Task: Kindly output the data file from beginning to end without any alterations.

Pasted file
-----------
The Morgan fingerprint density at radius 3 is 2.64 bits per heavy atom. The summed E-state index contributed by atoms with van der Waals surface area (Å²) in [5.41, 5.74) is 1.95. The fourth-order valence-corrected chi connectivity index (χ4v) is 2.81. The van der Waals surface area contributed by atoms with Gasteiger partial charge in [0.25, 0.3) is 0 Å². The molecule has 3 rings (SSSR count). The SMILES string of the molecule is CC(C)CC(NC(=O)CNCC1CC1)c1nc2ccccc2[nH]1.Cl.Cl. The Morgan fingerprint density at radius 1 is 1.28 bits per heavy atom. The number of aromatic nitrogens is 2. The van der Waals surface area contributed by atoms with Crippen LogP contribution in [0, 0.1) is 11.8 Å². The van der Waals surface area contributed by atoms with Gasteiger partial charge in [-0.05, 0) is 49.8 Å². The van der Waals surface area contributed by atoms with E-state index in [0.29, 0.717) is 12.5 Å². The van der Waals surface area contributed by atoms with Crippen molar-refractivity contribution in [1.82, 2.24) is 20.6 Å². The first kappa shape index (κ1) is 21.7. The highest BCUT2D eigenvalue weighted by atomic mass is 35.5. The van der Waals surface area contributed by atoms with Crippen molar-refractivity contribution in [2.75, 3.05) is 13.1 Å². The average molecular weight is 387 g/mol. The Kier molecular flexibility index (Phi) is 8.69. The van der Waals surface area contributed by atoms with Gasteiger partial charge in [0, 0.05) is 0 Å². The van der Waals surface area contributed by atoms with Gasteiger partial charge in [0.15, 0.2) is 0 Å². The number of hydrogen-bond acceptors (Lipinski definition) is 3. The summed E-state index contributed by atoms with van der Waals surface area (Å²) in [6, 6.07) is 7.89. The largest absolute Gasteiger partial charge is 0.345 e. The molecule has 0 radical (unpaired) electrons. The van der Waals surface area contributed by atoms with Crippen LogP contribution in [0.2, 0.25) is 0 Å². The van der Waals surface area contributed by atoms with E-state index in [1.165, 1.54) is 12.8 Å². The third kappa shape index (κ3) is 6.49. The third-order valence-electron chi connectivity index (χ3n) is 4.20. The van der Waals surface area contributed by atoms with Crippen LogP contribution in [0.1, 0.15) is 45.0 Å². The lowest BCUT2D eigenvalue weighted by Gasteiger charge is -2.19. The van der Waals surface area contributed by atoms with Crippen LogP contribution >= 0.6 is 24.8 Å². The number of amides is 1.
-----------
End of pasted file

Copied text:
The Morgan fingerprint density at radius 3 is 2.64 bits per heavy atom. The summed E-state index contributed by atoms with van der Waals surface area (Å²) in [5.41, 5.74) is 1.95. The fourth-order valence-corrected chi connectivity index (χ4v) is 2.81. The van der Waals surface area contributed by atoms with Gasteiger partial charge in [0.25, 0.3) is 0 Å². The molecule has 3 rings (SSSR count). The SMILES string of the molecule is CC(C)CC(NC(=O)CNCC1CC1)c1nc2ccccc2[nH]1.Cl.Cl. The Morgan fingerprint density at radius 1 is 1.28 bits per heavy atom. The number of aromatic nitrogens is 2. The van der Waals surface area contributed by atoms with Crippen LogP contribution in [0, 0.1) is 11.8 Å². The van der Waals surface area contributed by atoms with Gasteiger partial charge in [-0.05, 0) is 49.8 Å². The van der Waals surface area contributed by atoms with E-state index in [0.29, 0.717) is 12.5 Å². The van der Waals surface area contributed by atoms with Crippen molar-refractivity contribution in [1.82, 2.24) is 20.6 Å². The first kappa shape index (κ1) is 21.7. The highest BCUT2D eigenvalue weighted by atomic mass is 35.5. The van der Waals surface area contributed by atoms with Crippen molar-refractivity contribution in [2.75, 3.05) is 13.1 Å². The average molecular weight is 387 g/mol. The Kier molecular flexibility index (Phi) is 8.69. The van der Waals surface area contributed by atoms with Gasteiger partial charge in [0, 0.05) is 0 Å². The van der Waals surface area contributed by atoms with Gasteiger partial charge in [0.15, 0.2) is 0 Å². The number of hydrogen-bond acceptors (Lipinski definition) is 3. The summed E-state index contributed by atoms with van der Waals surface area (Å²) in [6, 6.07) is 7.89. The largest absolute Gasteiger partial charge is 0.345 e. The molecule has 0 radical (unpaired) electrons. The van der Waals surface area contributed by atoms with Crippen LogP contribution in [0.2, 0.25) is 0 Å². The van der Waals surface area contributed by atoms with E-state index in [1.165, 1.54) is 12.8 Å². The third kappa shape index (κ3) is 6.49. The third-order valence-electron chi connectivity index (χ3n) is 4.20. The van der Waals surface area contributed by atoms with Crippen LogP contribution in [0.1, 0.15) is 45.0 Å². The lowest BCUT2D eigenvalue weighted by Gasteiger charge is -2.19. The van der Waals surface area contributed by atoms with Crippen LogP contribution >= 0.6 is 24.8 Å². The number of amides is 1.